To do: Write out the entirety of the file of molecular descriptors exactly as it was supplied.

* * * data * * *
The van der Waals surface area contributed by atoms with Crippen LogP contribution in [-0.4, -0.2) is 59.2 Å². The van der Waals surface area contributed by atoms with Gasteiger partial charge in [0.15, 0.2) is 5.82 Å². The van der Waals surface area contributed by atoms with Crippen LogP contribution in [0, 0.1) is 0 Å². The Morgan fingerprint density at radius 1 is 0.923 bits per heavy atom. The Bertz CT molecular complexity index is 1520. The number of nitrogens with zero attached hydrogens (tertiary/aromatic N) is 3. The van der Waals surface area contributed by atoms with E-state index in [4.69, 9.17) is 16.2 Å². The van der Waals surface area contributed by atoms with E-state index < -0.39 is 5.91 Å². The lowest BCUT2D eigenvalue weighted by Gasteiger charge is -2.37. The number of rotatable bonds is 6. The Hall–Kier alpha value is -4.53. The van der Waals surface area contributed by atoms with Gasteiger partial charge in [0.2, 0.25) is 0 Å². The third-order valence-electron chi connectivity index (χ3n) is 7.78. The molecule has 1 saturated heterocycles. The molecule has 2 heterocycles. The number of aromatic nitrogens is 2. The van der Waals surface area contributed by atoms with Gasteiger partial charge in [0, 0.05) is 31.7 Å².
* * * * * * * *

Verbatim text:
The van der Waals surface area contributed by atoms with Crippen LogP contribution in [-0.4, -0.2) is 59.2 Å². The van der Waals surface area contributed by atoms with Gasteiger partial charge in [0.15, 0.2) is 5.82 Å². The van der Waals surface area contributed by atoms with Crippen LogP contribution in [0, 0.1) is 0 Å². The Morgan fingerprint density at radius 1 is 0.923 bits per heavy atom. The Bertz CT molecular complexity index is 1520. The number of nitrogens with zero attached hydrogens (tertiary/aromatic N) is 3. The van der Waals surface area contributed by atoms with E-state index in [4.69, 9.17) is 16.2 Å². The van der Waals surface area contributed by atoms with E-state index < -0.39 is 5.91 Å². The lowest BCUT2D eigenvalue weighted by Gasteiger charge is -2.37. The number of rotatable bonds is 6. The Hall–Kier alpha value is -4.53. The van der Waals surface area contributed by atoms with Gasteiger partial charge in [0.2, 0.25) is 0 Å². The third-order valence-electron chi connectivity index (χ3n) is 7.78. The molecule has 1 saturated heterocycles. The molecule has 2 heterocycles. The number of aromatic nitrogens is 2. The van der Waals surface area contributed by atoms with Gasteiger partial charge in [0, 0.05) is 31.7 Å².